Lowering vacancy rates is something to work towards for most investors to avoid vacancy loss. What is vacancy loss? In short, it occurs when there is a loss of income due to the property not being rented. Some ways to minimize the vacancy rate include:

  1. Improve applicant screening to reduce turnover of tenants
  2. Market properties better, including online and through other methods to increase visibility
  3. Improve the properties appearance, especially curb appeal
  4. Update and modernize units that are no longer competitive with properties in the area
  5. Make repairs as needed with significant upgrades during tenant turns

Wrapping Things Up

Understanding vacancy rates is critical for all investors and investment owners. This is an ongoing figure to monitor over the lifetime of ownership.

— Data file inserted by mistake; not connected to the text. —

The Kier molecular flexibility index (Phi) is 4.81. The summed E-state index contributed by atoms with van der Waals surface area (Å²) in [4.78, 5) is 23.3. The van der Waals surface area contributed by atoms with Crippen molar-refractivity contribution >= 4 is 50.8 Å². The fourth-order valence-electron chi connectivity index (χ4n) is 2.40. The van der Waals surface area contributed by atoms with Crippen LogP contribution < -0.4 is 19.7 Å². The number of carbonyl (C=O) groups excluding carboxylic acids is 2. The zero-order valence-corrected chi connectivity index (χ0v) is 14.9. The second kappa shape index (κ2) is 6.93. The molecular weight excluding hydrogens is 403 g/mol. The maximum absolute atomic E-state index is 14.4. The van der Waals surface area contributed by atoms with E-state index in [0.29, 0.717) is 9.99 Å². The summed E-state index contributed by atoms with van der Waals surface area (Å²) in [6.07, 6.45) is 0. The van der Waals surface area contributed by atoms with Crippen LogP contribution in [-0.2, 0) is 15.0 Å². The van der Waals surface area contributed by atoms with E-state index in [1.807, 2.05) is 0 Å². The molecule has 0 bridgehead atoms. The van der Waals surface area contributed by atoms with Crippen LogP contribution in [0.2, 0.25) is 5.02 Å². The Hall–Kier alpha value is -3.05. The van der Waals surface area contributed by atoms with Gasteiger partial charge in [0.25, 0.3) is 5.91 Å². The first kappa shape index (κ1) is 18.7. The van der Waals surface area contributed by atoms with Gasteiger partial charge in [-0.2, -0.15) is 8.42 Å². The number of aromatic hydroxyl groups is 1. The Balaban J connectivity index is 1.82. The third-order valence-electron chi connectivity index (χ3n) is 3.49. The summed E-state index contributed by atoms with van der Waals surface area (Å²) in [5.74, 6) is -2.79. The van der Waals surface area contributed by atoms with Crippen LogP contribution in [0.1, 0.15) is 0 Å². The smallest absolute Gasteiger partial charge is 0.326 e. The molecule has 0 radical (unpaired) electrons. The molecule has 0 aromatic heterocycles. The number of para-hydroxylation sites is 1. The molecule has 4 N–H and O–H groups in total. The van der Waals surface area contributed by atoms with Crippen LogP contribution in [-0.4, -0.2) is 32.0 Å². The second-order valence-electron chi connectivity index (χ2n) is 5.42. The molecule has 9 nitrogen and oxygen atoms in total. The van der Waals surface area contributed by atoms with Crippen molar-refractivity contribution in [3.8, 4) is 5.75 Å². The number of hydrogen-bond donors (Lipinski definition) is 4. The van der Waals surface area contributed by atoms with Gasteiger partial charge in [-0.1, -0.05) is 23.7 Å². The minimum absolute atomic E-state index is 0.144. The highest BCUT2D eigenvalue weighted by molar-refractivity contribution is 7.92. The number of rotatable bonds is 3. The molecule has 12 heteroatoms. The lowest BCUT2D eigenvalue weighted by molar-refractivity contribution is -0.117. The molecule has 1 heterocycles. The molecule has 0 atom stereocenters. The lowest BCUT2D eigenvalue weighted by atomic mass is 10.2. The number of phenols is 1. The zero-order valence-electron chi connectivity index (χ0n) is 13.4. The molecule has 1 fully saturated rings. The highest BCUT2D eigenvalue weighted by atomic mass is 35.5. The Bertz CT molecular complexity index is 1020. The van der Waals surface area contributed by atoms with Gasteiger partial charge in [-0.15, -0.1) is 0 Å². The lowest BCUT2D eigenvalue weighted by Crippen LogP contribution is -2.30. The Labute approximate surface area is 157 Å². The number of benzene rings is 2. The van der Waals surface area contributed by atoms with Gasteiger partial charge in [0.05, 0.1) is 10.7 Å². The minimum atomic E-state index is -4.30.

About Author

David Luke

David Luke

David was immediately drawn to the CommLoan mission of creating a better borrower experience when joining the firm in 2015. Initially, David helped grow the lenders on the platform by 6X and worked closely with the software team to improve accuracy and efficiency within the loan fulfillment process. David has underwritten and closed more than $2 billion in transactions ranging from bridge to permanent financing across all major capital sources. He appreciates the wealth creation that real estate has to offer and has been self-managing a small portfolio of single and multifamily properties for the last 10 years. David earned a master’s degree in business from W.P. Carey School of Business at ASU and will be completing his CCIM Designation in 2021. Show More...